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looking back Happy Birthday to great scientist Jagadish Bose who was denied Nobel Prize for being an Indian

2 January, 2020 05:03:44
looking back Happy Birthday to great scientist Jagadish Bose who was denied Nobel Prize for being an Indian

A report published in 1896 in the Daily Chronicle of England could be a valuable eye-catcher to all those in the Nobel committee that ignored Acharya Jagadish Bose because he was an Indian scientist in British India. It read: ‘The inventor (J.C. Bose) has transmitted signals to a distance of nearly a mile and herein lies the first and obvious and exceedingly valuable application of this new theoretical marvel.’

Two years ago in November 1894, Jagadish Chandra Bose had also demonstrated publicly the use of radio waves in the then Calcutta. But he had the heart of a sage and hence was never interested in patenting his work. He wanted his experiments and inventions to be used in every and any laboratory of the world so that a joint scientific venture could bring success that would help mankind in the long run. Bose ignited gunpowder and rang a bell at a distance using electromagnetic waves. Thus, he proved that communication signals can be sent without using wires. He sent and received radio waves over distance but did not commercially exploit this achievement.

Another demonstration came in 1895 and this public demonstration by Bose in Calcutta was before Marconi's wireless signalling experiment on Salisbury Plain in England in May 1897. Bose demonstrated the ability of the electric rays to travel from the lecture room, and through an intervening room and passage, to a third room 75 feet (23 m) distant from the radiator, thus passing through three solid walls on the way, as well as the body of the chairman, who happened to be the Lieutenant-Governor. The receiver at this distance still had energy enough to make a contact which set a bell ringing, discharged a pistol, and exploded a miniature mine. To get this result from his small radiator, Bose set up an apparatus which curiously anticipated the lofty ‘antennae’ of modern wireless telegraphy. It was a circular metal plate at the top of a pole, 20 feet (6.1 m) high, being put in connection with the radiator and a similar one with the receiving apparatus.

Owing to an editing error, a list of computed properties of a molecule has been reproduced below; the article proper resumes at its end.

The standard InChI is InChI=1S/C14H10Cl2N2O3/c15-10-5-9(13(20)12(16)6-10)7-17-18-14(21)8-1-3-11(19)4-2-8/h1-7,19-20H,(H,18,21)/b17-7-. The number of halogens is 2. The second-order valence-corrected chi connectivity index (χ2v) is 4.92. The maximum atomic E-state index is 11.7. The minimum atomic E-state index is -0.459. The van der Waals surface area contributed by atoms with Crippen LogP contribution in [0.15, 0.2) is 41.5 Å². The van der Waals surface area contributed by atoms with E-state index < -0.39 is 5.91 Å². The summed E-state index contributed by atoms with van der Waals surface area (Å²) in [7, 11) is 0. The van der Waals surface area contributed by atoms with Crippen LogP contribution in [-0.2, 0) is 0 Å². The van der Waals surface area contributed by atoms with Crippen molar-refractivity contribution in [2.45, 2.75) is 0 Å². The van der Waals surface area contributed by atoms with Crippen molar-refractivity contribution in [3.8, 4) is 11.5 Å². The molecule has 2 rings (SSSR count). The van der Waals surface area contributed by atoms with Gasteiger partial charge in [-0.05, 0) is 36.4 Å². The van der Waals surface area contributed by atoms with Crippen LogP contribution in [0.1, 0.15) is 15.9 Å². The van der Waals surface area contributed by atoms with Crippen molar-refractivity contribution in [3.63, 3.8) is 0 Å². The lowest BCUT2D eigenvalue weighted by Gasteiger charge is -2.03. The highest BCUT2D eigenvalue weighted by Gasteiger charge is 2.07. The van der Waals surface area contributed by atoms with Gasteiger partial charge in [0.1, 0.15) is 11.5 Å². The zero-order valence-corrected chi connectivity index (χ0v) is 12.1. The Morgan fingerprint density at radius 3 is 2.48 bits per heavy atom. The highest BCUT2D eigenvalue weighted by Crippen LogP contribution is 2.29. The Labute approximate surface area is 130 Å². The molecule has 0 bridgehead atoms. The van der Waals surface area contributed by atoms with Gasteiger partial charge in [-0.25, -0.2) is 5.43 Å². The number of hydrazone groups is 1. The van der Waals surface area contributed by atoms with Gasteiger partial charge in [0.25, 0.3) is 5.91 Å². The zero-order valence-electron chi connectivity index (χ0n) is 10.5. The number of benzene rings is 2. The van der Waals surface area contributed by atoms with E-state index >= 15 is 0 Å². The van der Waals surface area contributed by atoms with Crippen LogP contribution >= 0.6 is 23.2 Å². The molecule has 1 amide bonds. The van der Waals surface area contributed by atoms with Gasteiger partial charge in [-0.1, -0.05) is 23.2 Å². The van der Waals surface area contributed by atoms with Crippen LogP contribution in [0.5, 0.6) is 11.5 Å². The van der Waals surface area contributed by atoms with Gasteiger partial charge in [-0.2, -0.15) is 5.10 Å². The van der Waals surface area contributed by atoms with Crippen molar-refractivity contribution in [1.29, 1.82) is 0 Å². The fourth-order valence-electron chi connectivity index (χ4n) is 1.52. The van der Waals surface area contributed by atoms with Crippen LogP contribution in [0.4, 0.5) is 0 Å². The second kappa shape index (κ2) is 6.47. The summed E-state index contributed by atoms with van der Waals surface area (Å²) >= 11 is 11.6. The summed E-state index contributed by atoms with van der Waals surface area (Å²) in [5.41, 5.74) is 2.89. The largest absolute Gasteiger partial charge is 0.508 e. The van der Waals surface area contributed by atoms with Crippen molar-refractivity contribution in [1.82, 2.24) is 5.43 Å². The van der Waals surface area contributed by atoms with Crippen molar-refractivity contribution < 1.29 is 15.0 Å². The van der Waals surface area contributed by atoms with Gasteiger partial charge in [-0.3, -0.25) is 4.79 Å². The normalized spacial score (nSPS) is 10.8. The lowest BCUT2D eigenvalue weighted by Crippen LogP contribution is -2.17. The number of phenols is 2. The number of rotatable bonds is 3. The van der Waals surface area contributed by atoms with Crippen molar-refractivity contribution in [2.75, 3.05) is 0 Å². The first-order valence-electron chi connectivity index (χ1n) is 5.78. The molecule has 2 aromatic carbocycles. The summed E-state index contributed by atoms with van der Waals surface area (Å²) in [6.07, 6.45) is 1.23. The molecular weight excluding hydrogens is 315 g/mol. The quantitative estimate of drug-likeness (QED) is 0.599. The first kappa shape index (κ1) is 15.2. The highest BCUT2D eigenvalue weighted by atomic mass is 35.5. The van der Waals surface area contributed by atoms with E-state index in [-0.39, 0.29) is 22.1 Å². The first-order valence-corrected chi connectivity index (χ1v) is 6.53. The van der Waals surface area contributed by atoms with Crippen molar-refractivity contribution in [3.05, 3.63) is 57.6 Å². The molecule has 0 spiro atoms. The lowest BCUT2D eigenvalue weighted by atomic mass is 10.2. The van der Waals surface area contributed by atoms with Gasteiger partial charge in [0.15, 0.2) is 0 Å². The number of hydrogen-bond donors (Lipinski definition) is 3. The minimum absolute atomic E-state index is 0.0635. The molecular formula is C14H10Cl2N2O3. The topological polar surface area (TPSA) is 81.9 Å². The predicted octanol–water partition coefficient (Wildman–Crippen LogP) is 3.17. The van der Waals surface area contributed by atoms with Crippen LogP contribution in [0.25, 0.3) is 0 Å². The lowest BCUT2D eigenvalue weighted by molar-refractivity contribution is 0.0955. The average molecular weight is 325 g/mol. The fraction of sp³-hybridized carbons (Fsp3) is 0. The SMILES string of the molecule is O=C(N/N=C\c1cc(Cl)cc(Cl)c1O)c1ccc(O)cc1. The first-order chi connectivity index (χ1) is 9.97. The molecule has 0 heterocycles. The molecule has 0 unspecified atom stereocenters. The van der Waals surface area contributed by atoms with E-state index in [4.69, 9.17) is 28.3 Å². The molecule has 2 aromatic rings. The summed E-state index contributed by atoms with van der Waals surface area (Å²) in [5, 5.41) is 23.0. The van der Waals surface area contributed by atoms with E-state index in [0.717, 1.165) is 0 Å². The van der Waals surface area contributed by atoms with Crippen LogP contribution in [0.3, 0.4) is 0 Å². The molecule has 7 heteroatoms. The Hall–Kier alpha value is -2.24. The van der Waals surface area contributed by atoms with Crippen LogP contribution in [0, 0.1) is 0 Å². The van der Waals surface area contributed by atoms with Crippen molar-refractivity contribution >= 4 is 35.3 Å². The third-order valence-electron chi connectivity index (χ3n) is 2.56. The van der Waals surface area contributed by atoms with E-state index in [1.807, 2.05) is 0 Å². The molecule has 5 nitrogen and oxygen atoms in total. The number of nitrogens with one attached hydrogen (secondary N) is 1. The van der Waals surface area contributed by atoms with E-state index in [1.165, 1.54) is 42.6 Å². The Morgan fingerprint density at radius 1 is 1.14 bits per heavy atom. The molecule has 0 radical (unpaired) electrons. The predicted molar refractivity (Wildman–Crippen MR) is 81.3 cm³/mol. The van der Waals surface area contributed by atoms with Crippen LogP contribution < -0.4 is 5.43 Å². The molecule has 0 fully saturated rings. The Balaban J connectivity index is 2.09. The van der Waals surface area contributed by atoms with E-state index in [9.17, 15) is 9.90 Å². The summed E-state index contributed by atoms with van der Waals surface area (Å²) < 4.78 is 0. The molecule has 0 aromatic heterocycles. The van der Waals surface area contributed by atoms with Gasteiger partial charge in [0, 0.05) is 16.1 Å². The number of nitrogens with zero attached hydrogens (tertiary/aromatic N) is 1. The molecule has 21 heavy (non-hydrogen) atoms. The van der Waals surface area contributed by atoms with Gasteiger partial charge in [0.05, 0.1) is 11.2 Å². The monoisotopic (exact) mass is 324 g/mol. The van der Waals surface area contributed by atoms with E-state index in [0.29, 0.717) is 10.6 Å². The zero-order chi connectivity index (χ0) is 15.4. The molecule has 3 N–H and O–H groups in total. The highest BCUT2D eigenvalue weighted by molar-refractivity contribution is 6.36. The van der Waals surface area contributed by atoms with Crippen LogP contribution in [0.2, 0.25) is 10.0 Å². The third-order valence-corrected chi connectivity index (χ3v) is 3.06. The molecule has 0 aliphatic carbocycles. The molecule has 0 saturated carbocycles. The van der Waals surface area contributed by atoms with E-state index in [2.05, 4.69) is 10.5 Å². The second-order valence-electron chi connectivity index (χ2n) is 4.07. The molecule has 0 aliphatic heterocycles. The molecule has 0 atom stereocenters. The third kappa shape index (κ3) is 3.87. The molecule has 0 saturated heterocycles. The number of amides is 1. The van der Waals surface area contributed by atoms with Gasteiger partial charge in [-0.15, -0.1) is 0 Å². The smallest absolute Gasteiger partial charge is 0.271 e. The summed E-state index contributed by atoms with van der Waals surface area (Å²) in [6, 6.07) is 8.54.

The form of ‘Coherer’ devised by Acharya Jagadish Bose, and described by him at the end of his paper ‘On a new Electro Polariscope’ was a path-breaking invention. Unfortunately, his invention which happened before Marconi who received the Nobel Prize was not recognised due to the evil of apartheid and discrimination on basis of skin colour in British India. On his birth anniversary, hope the Indians would salute this Bengali scientist who was far ahead of his times, in scientific thoughts and experimentations. 

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